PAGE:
India’s COVID-19 Catastrophe

Nathan S, Columnist

In the United States, COVID cases have decreased significantly since last fall, and vaccines are being given every day to many Americans. About 32% of the entire United States has their first dose of vaccination. More places and activities are opening up and daily life is getting back to somewhat normal for many people. Restaurants and shops are up and running, and many schools are too. In the United States, life is beginning to change for the better. However, in India, life is getting worse for people and cases are getting higher. CNN reported that in India “Sick people are being turned away from hospitals that have run out of beds and oxygen, as the number of new cases rises to record levels each day, creating a national crisis with global repercussions.”

More than 1.366 billion people live in India. With 7 billion people living on Earth, a good percentage of that population is in India. As a result of so many people residing in India, there are many crowded cities and slums where people are living extremely close to each other. COVID-19 is extremely contagious and can easily travel from one person to the next when sharing breathing space. When people are living close together Coronavirus spreads rapidly. This is one of the many reasons India is in the mess that it is in. The vaccine for COVID-19 is effective when dealing with a particular strain from the virus, but it is unknown if it can wipe out all strains and make someone immune who is exposed to a different type of COVID. A major problem in stopping a virus is a vaccine but vaccines take a long time to make and make sure that they are safe for humans. Viruses mutate a lot and COVID is no different; new variants may not be stopped by vaccines which can stop lots of progress in the right direction.

Beyond the rapid spread due to a dense population and quickly mutating virus, India doesn’t have the number of vaccines that it needs to keep people safe, which is why the virus continues to spread wildly. With all countries around the world needing the vaccine, it’s harder for the smaller and poorer countries to get them when they are all being snatched up by richer nations. If the Indian outbreak can’t be contained and spreads to neighboring countries that also don’t have too many vaccines and have large populations of people. If new variants of the virus come out lots of countries will have to adapt and fight a new strain of COVID.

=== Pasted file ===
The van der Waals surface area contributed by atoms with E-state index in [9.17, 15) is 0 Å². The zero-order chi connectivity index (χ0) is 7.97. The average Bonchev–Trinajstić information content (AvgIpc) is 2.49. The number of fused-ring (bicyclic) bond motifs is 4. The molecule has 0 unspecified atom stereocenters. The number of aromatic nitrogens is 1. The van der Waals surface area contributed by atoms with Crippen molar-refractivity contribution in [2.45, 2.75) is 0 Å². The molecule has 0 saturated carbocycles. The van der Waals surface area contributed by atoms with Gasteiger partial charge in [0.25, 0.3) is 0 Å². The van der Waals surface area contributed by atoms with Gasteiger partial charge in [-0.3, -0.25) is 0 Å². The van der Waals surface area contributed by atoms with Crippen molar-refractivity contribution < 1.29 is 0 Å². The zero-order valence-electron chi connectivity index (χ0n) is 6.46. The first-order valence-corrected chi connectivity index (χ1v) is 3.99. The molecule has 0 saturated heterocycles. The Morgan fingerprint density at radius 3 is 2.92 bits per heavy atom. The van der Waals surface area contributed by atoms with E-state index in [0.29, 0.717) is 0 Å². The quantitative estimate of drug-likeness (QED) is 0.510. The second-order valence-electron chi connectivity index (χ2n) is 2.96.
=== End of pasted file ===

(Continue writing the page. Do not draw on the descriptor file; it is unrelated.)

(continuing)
In conclusion, India is heavily affected by COVID-19, while the rest of the world is recovering slowly. However, India’s situation is progressively getting worse with such a big population and in large cities like Mumbai or Delhi, the virus gets worse. With so much of the virus going around it has chances to mutate which can make it resilient to vaccines and make COVID more deadly and contagious. With so many people in India, the virus can be very hard to handle which is one of the reasons the situation is as bad as it is. The pandemic in India is bad and the cases are only going up. With fewer and fewer vaccines and health workers, the Virus can spread quickly. Not only are there not enough hospital workers but, different strains of the virus can spread to other places to start the whole pandemic over again. COVID-19 has taken its toll on the world as well as India and will never be forgotten.

 

Sangal, Aditi. “India’s Covid-19 crisis is a problem for the world.” CNN. CNN, 30 April 2021. www.cnn.com/2021/04/29/india/india-covid-crisis-world-problem/index.html.

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